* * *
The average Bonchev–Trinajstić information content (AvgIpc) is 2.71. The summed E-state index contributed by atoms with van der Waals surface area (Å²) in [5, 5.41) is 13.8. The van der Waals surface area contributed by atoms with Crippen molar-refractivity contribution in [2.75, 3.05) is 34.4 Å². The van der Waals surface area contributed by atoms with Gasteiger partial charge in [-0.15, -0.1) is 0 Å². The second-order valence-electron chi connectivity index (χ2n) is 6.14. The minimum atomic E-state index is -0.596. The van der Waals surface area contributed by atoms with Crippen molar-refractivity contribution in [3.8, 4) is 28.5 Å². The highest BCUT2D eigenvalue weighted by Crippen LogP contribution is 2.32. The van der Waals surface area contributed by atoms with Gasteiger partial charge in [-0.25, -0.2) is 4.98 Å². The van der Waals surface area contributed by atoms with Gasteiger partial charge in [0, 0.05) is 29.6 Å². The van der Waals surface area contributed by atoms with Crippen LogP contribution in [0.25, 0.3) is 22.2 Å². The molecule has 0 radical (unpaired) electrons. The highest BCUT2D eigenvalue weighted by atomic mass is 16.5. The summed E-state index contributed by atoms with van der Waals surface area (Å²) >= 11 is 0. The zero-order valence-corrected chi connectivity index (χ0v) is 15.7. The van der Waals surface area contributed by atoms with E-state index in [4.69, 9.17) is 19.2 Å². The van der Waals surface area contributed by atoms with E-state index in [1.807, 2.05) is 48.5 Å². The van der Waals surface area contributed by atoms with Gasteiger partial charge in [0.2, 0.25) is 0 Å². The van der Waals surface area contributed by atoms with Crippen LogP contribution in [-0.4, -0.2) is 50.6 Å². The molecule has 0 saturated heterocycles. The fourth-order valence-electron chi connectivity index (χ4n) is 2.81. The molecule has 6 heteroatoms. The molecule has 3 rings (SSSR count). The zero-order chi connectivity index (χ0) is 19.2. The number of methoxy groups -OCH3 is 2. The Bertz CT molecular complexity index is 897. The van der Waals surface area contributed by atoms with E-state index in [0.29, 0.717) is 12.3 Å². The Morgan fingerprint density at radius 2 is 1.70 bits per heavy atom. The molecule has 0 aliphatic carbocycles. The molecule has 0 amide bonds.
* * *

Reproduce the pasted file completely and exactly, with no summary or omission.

The average Bonchev–Trinajstić information content (AvgIpc) is 2.71. The summed E-state index contributed by atoms with van der Waals surface area (Å²) in [5, 5.41) is 13.8. The van der Waals surface area contributed by atoms with Crippen molar-refractivity contribution in [2.75, 3.05) is 34.4 Å². The van der Waals surface area contributed by atoms with Gasteiger partial charge in [-0.15, -0.1) is 0 Å². The second-order valence-electron chi connectivity index (χ2n) is 6.14. The minimum atomic E-state index is -0.596. The van der Waals surface area contributed by atoms with Crippen molar-refractivity contribution in [3.8, 4) is 28.5 Å². The highest BCUT2D eigenvalue weighted by Crippen LogP contribution is 2.32. The van der Waals surface area contributed by atoms with Gasteiger partial charge in [-0.25, -0.2) is 4.98 Å². The van der Waals surface area contributed by atoms with Gasteiger partial charge in [0, 0.05) is 29.6 Å². The van der Waals surface area contributed by atoms with Crippen LogP contribution in [0.25, 0.3) is 22.2 Å². The molecule has 0 radical (unpaired) electrons. The highest BCUT2D eigenvalue weighted by atomic mass is 16.5. The summed E-state index contributed by atoms with van der Waals surface area (Å²) >= 11 is 0. The zero-order valence-corrected chi connectivity index (χ0v) is 15.7. The van der Waals surface area contributed by atoms with E-state index in [4.69, 9.17) is 19.2 Å². The van der Waals surface area contributed by atoms with E-state index in [1.807, 2.05) is 48.5 Å². The van der Waals surface area contributed by atoms with Gasteiger partial charge in [0.2, 0.25) is 0 Å². The van der Waals surface area contributed by atoms with Crippen LogP contribution in [-0.4, -0.2) is 50.6 Å². The molecule has 0 saturated heterocycles. The fourth-order valence-electron chi connectivity index (χ4n) is 2.81. The molecule has 6 heteroatoms. The molecule has 3 rings (SSSR count). The zero-order chi connectivity index (χ0) is 19.2. The number of methoxy groups -OCH3 is 2. The Bertz CT molecular complexity index is 897. The van der Waals surface area contributed by atoms with E-state index in [0.29, 0.717) is 12.3 Å². The Morgan fingerprint density at radius 2 is 1.70 bits per heavy atom. The molecule has 0 aliphatic carbocycles. The molecule has 0 amide bonds.